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ISSN: 2638-5945

Open Access Journal of Oncology and Medicine

Editorial(ISSN: 2638-5945)

Myocardial Perfusion Imaging Reveals Breast Cancer Volume 3 - Issue 2

Richard M Fleming1*, Matthew R Fleming1, Tapan K Chaudhuri2 and William C Dooley3

  • 1FHHI-Omnific Imaging-Camelot, USA
  • 2Eastern Virginia Medical School, USA
  • 3Oklahoma University Health Science Center, USA

Received: September 23, 2019   Published: September 30, 2019

Corresponding author: Richard M Fleming, PhD, MD, JD, FHHI-OmnificImaging-Camelot El Segundo, Los Angeles, CA, USA

DOI: 10.32474/OAJOM.2019.03.000157

 

Abstract PDF

Abstract

Diagnostic evaluation of chest pain using myocardial perfusion imaging (MPI) is a common method employed to look for coronary artery disease (CAD). The isotopes used in MPI are also useful for imaging cancer, including breast cancer. We present a case where breast cancer was diagnosed using a quantitative method which simultaneously looks for cancer and CAD.

Introduction

Diagnostic evaluation of patients with chest pain may include myocardial perfusion imaging. During the initial stress imaging evaluation, differences in regional blood flow and metabolism differentiates normal coronary blood flow from abnormal – viz. ischemia. Breast cancers are also associated with increased regional blood flow and metabolism and can be seen during the initial imaging as was done in this woman. Awareness of these similarities resulted in identification and successful treatment of her breast cancer prior to further spread of the cancer.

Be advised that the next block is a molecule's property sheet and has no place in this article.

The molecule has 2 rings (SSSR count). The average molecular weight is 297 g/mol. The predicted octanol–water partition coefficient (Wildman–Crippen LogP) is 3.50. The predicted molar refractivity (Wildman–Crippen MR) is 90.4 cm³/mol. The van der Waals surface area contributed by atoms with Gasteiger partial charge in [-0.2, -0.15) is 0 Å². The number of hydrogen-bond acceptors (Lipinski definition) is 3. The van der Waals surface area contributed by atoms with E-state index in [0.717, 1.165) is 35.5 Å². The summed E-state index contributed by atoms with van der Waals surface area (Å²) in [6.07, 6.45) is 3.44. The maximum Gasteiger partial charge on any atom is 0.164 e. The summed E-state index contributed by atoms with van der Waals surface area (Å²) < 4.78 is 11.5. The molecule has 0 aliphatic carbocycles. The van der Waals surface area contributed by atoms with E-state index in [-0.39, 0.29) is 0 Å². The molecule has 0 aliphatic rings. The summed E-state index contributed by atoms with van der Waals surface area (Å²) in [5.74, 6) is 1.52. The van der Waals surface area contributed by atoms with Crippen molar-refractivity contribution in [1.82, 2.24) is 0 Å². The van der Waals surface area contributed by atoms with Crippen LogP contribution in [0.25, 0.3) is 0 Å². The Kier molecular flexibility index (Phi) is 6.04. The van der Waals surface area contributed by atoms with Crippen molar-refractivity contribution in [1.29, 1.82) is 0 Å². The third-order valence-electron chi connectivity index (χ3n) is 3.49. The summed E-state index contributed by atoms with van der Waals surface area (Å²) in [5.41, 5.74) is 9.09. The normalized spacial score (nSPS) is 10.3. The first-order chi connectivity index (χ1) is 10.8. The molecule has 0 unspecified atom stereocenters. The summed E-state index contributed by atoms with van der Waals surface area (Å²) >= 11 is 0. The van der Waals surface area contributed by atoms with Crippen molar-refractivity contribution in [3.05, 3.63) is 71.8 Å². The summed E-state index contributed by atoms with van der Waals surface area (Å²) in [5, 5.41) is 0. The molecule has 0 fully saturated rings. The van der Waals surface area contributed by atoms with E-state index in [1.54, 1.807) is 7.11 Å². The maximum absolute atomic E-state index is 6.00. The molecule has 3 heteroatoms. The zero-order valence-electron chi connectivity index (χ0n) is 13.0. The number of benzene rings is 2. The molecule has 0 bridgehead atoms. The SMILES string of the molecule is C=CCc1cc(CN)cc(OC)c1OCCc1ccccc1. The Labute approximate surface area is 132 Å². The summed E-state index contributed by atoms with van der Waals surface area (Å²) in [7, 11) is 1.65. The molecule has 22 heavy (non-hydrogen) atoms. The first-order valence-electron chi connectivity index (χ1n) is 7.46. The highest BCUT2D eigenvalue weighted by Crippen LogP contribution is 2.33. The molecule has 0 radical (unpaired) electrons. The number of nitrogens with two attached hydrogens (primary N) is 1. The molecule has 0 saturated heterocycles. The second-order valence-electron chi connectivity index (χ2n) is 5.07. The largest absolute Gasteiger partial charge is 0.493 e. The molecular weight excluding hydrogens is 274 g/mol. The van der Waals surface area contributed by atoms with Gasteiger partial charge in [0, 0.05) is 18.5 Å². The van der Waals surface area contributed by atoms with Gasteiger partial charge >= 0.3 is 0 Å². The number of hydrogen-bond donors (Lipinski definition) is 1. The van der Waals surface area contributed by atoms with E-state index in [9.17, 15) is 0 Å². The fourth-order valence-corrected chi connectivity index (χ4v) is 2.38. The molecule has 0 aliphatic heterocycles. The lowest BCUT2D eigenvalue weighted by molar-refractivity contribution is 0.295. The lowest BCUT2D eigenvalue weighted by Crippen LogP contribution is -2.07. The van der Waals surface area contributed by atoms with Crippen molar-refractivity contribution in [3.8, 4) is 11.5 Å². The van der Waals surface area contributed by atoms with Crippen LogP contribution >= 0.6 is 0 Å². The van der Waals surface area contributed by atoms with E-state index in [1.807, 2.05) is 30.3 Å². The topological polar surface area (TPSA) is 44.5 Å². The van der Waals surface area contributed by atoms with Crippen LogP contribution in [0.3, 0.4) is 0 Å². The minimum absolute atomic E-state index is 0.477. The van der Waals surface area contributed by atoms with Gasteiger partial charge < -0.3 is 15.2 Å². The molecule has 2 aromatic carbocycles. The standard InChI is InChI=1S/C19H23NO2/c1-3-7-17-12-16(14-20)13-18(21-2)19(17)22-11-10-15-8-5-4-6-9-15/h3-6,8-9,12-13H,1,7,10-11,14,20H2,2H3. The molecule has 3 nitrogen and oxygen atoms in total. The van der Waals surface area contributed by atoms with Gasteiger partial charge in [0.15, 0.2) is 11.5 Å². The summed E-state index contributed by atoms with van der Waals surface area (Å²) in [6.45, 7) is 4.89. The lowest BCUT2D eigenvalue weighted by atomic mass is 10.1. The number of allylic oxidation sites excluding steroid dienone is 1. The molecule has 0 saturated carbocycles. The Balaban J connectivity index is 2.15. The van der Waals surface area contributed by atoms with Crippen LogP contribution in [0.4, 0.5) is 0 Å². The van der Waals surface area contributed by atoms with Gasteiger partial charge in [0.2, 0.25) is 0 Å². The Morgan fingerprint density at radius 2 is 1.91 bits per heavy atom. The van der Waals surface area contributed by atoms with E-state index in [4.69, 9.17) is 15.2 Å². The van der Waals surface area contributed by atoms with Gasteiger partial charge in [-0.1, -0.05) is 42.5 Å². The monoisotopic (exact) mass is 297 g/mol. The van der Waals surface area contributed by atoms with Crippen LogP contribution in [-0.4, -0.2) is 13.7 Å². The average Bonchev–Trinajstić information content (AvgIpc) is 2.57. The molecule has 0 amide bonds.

Case Report

A 39-year old woman presented with atypical chest pain. She was referred for myocardial perfusion imaging. Following pharmacologic stress, her initial images - shown here - were acquired 5-minutes after isotope injection. A mass was identified in her right breast and was surgically removed revealing a Stage IIA breast cancer without LN involvement. Additional workup revealed no evidence of metastatic disease. The patient elected to undergo no further treatment.

Discussion

Quantitative measurement following enhancement of regional blood flow differences, which reflect both changes in metabolism and regional blood flow, can be measured to unmask ischemia and cancers [1]. These changes can reflect CAD, which is itself caused by inflammation [2], as well as pre-cancerous changes, which can also be associated with inflammation.

Conclusion

By understanding the fundamental differences in tissue resulting from changes in metabolism and regional blood flow differences, nuclear imaging can quantitatively unmask CAD and hidden cancer (Figure 1).

Figure 1: Figure of FMTVDM.

Lupinepublishers-openaccess-cancer-Oncology

Acknowledgment

FMTVDM issued to first author. Figures reproduces by expressed consent of first author.

References

  1. Fleming RM, Fleming MR, McKusick A, Chaudhuri TK (2018) Semiquantification limitations: FMTVDM©℗ demonstrates quantified tumor response to treatment with both regional blood flow and metabolic changes. J Nucl Med 59(10): 1643-1644.
  2. Fleming RM (1999) The Pathogenesis of Vascular Disease. Textbook of Angiology 787-798.
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